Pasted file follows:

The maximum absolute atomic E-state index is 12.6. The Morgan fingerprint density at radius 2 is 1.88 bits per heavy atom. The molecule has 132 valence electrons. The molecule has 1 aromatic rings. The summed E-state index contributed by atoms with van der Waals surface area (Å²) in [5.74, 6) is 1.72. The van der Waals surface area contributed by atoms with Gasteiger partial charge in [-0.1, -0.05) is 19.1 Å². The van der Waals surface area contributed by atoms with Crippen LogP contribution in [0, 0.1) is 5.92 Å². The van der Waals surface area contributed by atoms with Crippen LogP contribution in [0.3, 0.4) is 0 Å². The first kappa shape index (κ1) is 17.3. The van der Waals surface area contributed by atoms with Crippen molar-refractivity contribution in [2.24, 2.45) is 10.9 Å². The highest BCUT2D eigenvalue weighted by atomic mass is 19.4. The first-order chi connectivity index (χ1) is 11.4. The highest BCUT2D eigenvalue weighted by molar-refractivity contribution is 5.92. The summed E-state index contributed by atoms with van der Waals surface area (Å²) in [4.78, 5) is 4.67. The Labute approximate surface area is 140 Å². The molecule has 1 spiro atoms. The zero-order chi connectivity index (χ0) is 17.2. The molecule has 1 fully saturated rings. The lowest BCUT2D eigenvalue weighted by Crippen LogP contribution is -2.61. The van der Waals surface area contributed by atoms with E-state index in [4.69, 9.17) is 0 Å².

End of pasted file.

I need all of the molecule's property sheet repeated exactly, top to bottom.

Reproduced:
The maximum absolute atomic E-state index is 12.6. The Morgan fingerprint density at radius 2 is 1.88 bits per heavy atom. The molecule has 132 valence electrons. The molecule has 1 aromatic rings. The summed E-state index contributed by atoms with van der Waals surface area (Å²) in [5.74, 6) is 1.72. The van der Waals surface area contributed by atoms with Gasteiger partial charge in [-0.1, -0.05) is 19.1 Å². The van der Waals surface area contributed by atoms with Crippen LogP contribution in [0, 0.1) is 5.92 Å². The van der Waals surface area contributed by atoms with Crippen LogP contribution in [0.3, 0.4) is 0 Å². The first kappa shape index (κ1) is 17.3. The van der Waals surface area contributed by atoms with Crippen molar-refractivity contribution in [2.24, 2.45) is 10.9 Å². The highest BCUT2D eigenvalue weighted by atomic mass is 19.4. The first-order chi connectivity index (χ1) is 11.4. The highest BCUT2D eigenvalue weighted by molar-refractivity contribution is 5.92. The summed E-state index contributed by atoms with van der Waals surface area (Å²) in [4.78, 5) is 4.67. The Labute approximate surface area is 140 Å². The molecule has 1 spiro atoms. The zero-order chi connectivity index (χ0) is 17.2. The molecule has 1 fully saturated rings. The lowest BCUT2D eigenvalue weighted by Crippen LogP contribution is -2.61. The van der Waals surface area contributed by atoms with E-state index in [4.69, 9.17) is 0 Å².